World, Call of Cthulhu, Teenage Mutant Ninja Turtles, Over the Edge,
and any RPG that I can play with my kids.
I'm a big fan of quirky
settings and general weirdness. My dream RPG would be a mix of Solid!
(the D20 Blaxploitation Experience), Urban Arcana,
and Gamma World - something like Shaft meets Shadowrun
after the Apocalypse, with mutated animals and such. I'd also need a
group of gamers who are as kooky as I am to truly enjoy it. (Lotsa luck
your first RPG session like? It was a game of basic D&D
one summer evening, in the front yard of some kids who lived near my
sister's house, with whom I was spending the summer. The school year
before, I had heard these terrible rumors about this game that made
kids kill themselves and others, and when I found out that these
neighbors of my sister knew how to play, I begged them to teach me. I
just knew it had to be some overblown myth.
They helped me through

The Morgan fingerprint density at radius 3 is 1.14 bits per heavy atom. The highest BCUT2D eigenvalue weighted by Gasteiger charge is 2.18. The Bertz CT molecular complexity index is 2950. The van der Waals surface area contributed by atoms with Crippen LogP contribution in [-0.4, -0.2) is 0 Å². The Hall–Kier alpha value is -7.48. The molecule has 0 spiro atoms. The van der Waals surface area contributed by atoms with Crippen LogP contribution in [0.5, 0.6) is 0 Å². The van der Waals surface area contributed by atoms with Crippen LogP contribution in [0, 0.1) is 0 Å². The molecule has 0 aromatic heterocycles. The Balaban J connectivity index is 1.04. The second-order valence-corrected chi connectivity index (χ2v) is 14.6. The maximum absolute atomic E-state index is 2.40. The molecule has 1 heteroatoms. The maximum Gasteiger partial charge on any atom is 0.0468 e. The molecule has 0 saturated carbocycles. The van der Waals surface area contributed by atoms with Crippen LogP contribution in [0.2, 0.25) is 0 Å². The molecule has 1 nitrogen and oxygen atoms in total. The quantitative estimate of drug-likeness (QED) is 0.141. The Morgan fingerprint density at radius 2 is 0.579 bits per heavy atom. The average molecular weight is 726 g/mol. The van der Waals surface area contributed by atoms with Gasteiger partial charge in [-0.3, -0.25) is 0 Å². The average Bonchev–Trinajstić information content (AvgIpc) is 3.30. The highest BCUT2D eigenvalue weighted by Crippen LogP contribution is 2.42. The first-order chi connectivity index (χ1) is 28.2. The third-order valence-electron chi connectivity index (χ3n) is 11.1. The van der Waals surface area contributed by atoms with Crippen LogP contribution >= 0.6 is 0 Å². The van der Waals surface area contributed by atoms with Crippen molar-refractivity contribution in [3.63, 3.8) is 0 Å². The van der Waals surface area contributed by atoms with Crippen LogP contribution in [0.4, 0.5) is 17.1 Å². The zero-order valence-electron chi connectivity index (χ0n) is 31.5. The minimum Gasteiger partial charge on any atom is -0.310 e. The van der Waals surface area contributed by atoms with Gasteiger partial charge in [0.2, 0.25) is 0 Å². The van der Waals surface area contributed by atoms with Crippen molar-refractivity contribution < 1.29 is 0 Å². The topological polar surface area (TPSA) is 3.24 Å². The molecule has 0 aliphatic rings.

generating a character, but for equipment, all I got were the clothes
on my back and whatever rocks I could find. After we started playing, I
overheard some goblins in the forest, plotting some sort of nefarious
deed, so I winged a rock at one of their heads and knocked him out. I
figure that was the moment when I got hooked, right there.
What was your WORST RPG session
like? If I had to pick just one, it would be the Lankhmar
game I played at Origins 91. Paula was there as well, and we signed up
for it to try to play one game together before the con was over.
One of the other players
brought his son with him, who was around 10 at the time. He was very